Ross Barkley has proven to be an inspired signing (Photo: Getty)

In League One and Two they played out from the back, were expansive, 4-4-2 with overlapping wingers, scoring 90 goals a season. But in the Championship everyone was playing good football, only with much bigger resources.

So in summer 2020 they changed tack. They decided “to recruit athleticism and power, press the life out of everyone, run over teams, be horrible, hard to beat, big, strong, aggressive, really athletic,” a source explains.

A couple of weeks after Adebayo was signed, the club established a new recruitment department, bringing in the highly-rated Phil Chapple as head of scouting operations.

“His eye for talent is excellent,” Jones said when Chapple joined the club. “He’s right at the cutting edge of things with his decision-making and what he sees is very good.”

Jay Socik also joined as head of recruitment analysis. Mick Harford, the club legend, remained heavily involved in identifying players. His current role is chief recruitment officer, although one Luton source described him as more “like a director of football without doing the paperwork”.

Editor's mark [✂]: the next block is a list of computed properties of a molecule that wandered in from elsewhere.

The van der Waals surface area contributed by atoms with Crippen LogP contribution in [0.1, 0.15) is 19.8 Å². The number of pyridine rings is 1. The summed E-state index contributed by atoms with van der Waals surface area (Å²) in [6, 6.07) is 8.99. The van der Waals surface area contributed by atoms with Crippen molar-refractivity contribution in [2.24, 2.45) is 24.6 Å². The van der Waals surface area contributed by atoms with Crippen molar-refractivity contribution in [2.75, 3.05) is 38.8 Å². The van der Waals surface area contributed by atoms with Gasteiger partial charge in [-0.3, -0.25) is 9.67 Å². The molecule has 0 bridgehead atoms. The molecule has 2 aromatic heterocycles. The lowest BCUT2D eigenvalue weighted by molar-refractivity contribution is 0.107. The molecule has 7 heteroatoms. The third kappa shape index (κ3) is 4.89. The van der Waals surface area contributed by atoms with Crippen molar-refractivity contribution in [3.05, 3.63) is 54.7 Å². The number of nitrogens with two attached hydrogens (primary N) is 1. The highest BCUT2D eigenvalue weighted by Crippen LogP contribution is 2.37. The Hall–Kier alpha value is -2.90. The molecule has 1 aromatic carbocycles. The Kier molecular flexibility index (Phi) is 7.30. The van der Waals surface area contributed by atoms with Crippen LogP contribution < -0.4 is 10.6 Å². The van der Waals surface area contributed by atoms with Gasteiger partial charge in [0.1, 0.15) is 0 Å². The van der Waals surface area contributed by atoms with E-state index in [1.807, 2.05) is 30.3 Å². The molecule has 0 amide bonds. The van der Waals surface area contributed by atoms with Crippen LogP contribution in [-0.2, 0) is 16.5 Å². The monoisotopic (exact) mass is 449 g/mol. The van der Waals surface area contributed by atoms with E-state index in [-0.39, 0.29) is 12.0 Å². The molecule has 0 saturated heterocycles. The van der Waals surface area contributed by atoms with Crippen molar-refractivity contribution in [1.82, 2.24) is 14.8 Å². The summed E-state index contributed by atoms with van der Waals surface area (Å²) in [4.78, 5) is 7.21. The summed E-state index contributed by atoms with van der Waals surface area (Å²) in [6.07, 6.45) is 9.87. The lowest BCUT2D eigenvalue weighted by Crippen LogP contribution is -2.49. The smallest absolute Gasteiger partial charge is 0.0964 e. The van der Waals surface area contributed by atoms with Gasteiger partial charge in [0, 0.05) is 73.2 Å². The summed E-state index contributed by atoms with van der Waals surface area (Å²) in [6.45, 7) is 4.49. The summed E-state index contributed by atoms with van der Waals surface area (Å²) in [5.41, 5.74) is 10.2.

Many of their signings are still playing for the club. Alfie Doughty, the 24-year-old midfielder, has made 27 appearances this season. Carlton Morris, whose career includes spells at Oxford, York and Hamilton, has scored three in his last four Premier League games.

After signing Amari’i Bell for free from Blackburn Rovers they were warned he didn’t have the heart for it – the defender has made 18 Premier League appearances.

When you consider that Nottingham Forest spent more than £100m the summer after promotion and now face charges of financial breaches that could culminate in relegation, Luton have resisted that itch admirably.

Manchester United let Teden Mengi, the 21-year-old defender, go after disappointing loan spells at Derby County and Birmingham City. Then there was the free transfer of Ross Barkley from Nice – one signing many felt was indicative they’d lost the plot. Instead, Barkley has been sensational, arguably a contender for player of the season if voters could look beyond the Big Six.

“I think he might’ve just needed a bit of love,” a source who knows the player said.

And there are the transfers that predate the Chapple era. Gabriel Osho, signed from National League club Yeovil Town, played for Luton from League One up, the defender recently scoring in the 4-4 draw with Newcastle. Pelly Ruddock Mpanzu, offered a chance after being let go by West Ham’s academy a decade ago, has played for Luton in every league from the Conference to the top flight.

The athleticism, strength and speed that runs through a group exceptionally well-organised by current manager Rob Edwards – emerging as one of the most promising English coaches in the country – has enabled them to surprise plenty of opponents.